neverending rain (grade 2.5 wind ensemble OR four-part flex)

$25.00$50.00

Commissioned via consortium, neverending rain explores how our relationships—and lives—change as we get to know ourselves more completely. For better, for worse, and for weirder, it can feel like standing in the middle of a storm, and in those moments, it helps to know how to dance in the rain. All wind ensemble scores automatically include the flex edition, but for smaller groups, the flex version will be available for standalone purchase at a discounted price.

Description

If your institution is subject to a “Don’t Say Gay”-type policy, please use these program notes:
[please scroll down for alternate notes]

As we grow up, whether we’re thirteen or thirty or fifty or ninety, the things and ideas we value change. Sometimes, it’s not necessarily that they change—it’s that we come to a better understanding of ourselves or something important in our lives. We, in many regards, are exactly the same, but how we approach and navigate the world? That might be drastically different.

Getting to understand yourself better can even be scary sometimes, especially when you worry the world will treat you differently. In these pivotal moments, be they large or small, many of us hope for the unwavering support of our friends and loved ones. Sometimes that support is immediate and strong, but other times, that’s not the case. And in any such scenario, figuring out how to navigate those relationships can be hard. It can feel easier in the moment to diminish ourselves and retreat back in order to preserve those bonds. Sometimes, with people like parents or teachers, that’s a necessary decision—but doing it with everyone, forever? That wears on the soul.

And while some relationships of all kinds may come and go despite our hopes of their permanence, there will always be a few that surprise you. Maybe that guy across the country who you play video games with will be at your fiftieth birthday party! Maybe someone who was a background character in your life will turn out to be one of your best friends! Maybe someone you met in your most boring class will be with you through thick and thin, all the way until the end! The relationships we find in the world often surprise us. While some may have surprise sad endings, we may find unexpected heroes in others. Some may have long, wandering, twisty middles where somebody tries to acknowledge who we are rather than who they thought we’d be. Some may be short moments in time that make us feel alive or prompt more self-reflection. We don’t know where these journeys might take us, or how long we’ll walk the path, but the better we know ourselves, the better we can know each other. And that’s perhaps one of the greatest gifts of all.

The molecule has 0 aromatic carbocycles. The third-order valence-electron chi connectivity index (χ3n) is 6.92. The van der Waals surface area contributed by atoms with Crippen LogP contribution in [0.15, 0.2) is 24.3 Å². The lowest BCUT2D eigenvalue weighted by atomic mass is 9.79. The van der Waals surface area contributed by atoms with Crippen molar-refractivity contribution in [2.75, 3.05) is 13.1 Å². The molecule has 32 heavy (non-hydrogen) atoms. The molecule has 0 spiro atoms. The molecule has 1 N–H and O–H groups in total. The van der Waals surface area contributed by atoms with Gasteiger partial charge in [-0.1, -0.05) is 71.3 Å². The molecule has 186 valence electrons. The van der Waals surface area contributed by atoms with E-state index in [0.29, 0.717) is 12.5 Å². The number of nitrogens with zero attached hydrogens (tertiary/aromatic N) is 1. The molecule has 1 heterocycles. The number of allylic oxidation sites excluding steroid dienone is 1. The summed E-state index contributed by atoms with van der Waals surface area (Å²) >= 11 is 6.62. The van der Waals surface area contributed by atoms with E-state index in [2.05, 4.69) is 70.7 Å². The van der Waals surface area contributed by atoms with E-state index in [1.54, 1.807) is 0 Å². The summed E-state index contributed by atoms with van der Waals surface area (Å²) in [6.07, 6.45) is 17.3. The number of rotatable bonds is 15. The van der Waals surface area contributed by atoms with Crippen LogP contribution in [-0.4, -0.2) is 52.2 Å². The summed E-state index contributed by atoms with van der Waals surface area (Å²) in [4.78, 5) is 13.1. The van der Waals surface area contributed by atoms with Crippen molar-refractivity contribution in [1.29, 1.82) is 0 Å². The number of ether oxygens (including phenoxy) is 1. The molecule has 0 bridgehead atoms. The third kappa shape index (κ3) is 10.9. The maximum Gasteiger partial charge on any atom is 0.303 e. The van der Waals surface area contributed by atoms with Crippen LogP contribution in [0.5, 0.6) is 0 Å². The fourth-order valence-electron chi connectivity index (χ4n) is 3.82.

neverending rain is a follow-up to a piece I wrote for two people who were pivotally important parts of my life in undergrad. While we mostly wave at each other on social media now (and live in three different states), I’ll never deny that they were two people who have brought exponentially more fun into my life and genuinely changed the ways I think about new adventures. Even though they are no longer active parts of my life, I’m a better person for having known them. Depending on who you are and where you’re at in your own relationships, neverending rain may be reflective, hopeful, or even a little bit sad—and that’s okay. In times of change, sometimes when we look out at the world we see an endless sea of gray. But I promise you: learning to dance in the rain, or even just knowing that’s a great day to curl up and reread a book or watch a beloved show, will make far better memories than just sitting in the downpour.

If your programs and teaching are not censored by your institution, please use these program notes:
As we grow up, whether we’re thirteen or thirty or fifty or ninety, the things and ideas we value change. Sometimes, it’s not necessarily that they change—it’s that we come to a better understanding of ourselves or something important in our lives. We, in many regards, are exactly the same, but how we approach and navigate the world? That might be drastically different.

Getting to understand yourself better can even be scary sometimes, especially when you worry the world will treat you differently. In these pivotal moments, be they large or small, many of us hope for the unwavering support of our friends and loved ones. Sometimes that support is immediate and strong, but other times, that’s not the case. And in any such scenario, figuring out how to navigate those relationships can be hard. It can feel easier in the moment to diminish ourselves and retreat back in order to preserve those bonds. Sometimes, with people like parents or teachers, that’s a necessary decision—but doing it with everyone, forever? That wears on the soul.

When I came out, I learned within a year that many friends and colleagues I’d known for half a decade weren’t so interested in supporting or welcoming me now that I didn’t fit the version of me they’d built up in their heads. It was jarring to experience that shift during what was supposed to be a joyful time of publicly embracing who I’ve come to realize I am, and I would be lying if I told you it was an easy part of my transition. However, that backdrop illuminated a few close friends who were sticking with me no matter what—and as I started to meet new people as myself, the acceptance and overt support I received in those spaces really showed me how much I was valued. Some of these things took a long time to manifest (and there are a few relationships I’m still unsure of years later), but I could not have fully identified these people who would stick with me as I transitioned until I transitioned. And since I took that step, I can confidently say that I know who’s looking out for my wellbeing, not just their ideas of who I should be.